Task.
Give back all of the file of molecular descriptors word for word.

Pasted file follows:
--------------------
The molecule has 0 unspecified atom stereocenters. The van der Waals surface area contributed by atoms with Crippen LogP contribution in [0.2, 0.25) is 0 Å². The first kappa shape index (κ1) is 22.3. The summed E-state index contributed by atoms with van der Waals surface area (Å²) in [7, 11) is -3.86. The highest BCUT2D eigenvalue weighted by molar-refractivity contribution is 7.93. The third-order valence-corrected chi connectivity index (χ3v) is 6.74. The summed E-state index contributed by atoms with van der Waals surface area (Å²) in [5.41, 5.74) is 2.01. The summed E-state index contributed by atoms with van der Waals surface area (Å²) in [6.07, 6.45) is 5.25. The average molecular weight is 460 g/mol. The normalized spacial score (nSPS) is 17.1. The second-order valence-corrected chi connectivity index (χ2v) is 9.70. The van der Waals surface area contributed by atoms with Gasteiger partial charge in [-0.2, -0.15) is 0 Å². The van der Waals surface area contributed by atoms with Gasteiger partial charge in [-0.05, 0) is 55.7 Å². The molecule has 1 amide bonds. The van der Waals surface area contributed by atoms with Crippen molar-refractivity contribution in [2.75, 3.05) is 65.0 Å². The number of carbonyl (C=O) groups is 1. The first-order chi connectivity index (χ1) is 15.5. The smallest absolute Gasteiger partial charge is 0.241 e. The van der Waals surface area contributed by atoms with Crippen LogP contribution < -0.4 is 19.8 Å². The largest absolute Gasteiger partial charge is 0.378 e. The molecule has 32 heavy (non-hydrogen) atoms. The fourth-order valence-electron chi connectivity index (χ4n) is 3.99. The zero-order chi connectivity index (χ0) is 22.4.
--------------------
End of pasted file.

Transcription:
The molecule has 0 unspecified atom stereocenters. The van der Waals surface area contributed by atoms with Crippen LogP contribution in [0.2, 0.25) is 0 Å². The first kappa shape index (κ1) is 22.3. The summed E-state index contributed by atoms with van der Waals surface area (Å²) in [7, 11) is -3.86. The highest BCUT2D eigenvalue weighted by molar-refractivity contribution is 7.93. The third-order valence-corrected chi connectivity index (χ3v) is 6.74. The summed E-state index contributed by atoms with van der Waals surface area (Å²) in [5.41, 5.74) is 2.01. The summed E-state index contributed by atoms with van der Waals surface area (Å²) in [6.07, 6.45) is 5.25. The average molecular weight is 460 g/mol. The normalized spacial score (nSPS) is 17.1. The second-order valence-corrected chi connectivity index (χ2v) is 9.70. The van der Waals surface area contributed by atoms with Gasteiger partial charge in [-0.2, -0.15) is 0 Å². The van der Waals surface area contributed by atoms with Gasteiger partial charge in [-0.05, 0) is 55.7 Å². The molecule has 1 amide bonds. The van der Waals surface area contributed by atoms with Crippen molar-refractivity contribution in [2.75, 3.05) is 65.0 Å². The number of carbonyl (C=O) groups is 1. The first-order chi connectivity index (χ1) is 15.5. The smallest absolute Gasteiger partial charge is 0.241 e. The van der Waals surface area contributed by atoms with Crippen LogP contribution < -0.4 is 19.8 Å². The largest absolute Gasteiger partial charge is 0.378 e. The molecule has 32 heavy (non-hydrogen) atoms. The fourth-order valence-electron chi connectivity index (χ4n) is 3.99. The zero-order chi connectivity index (χ0) is 22.4.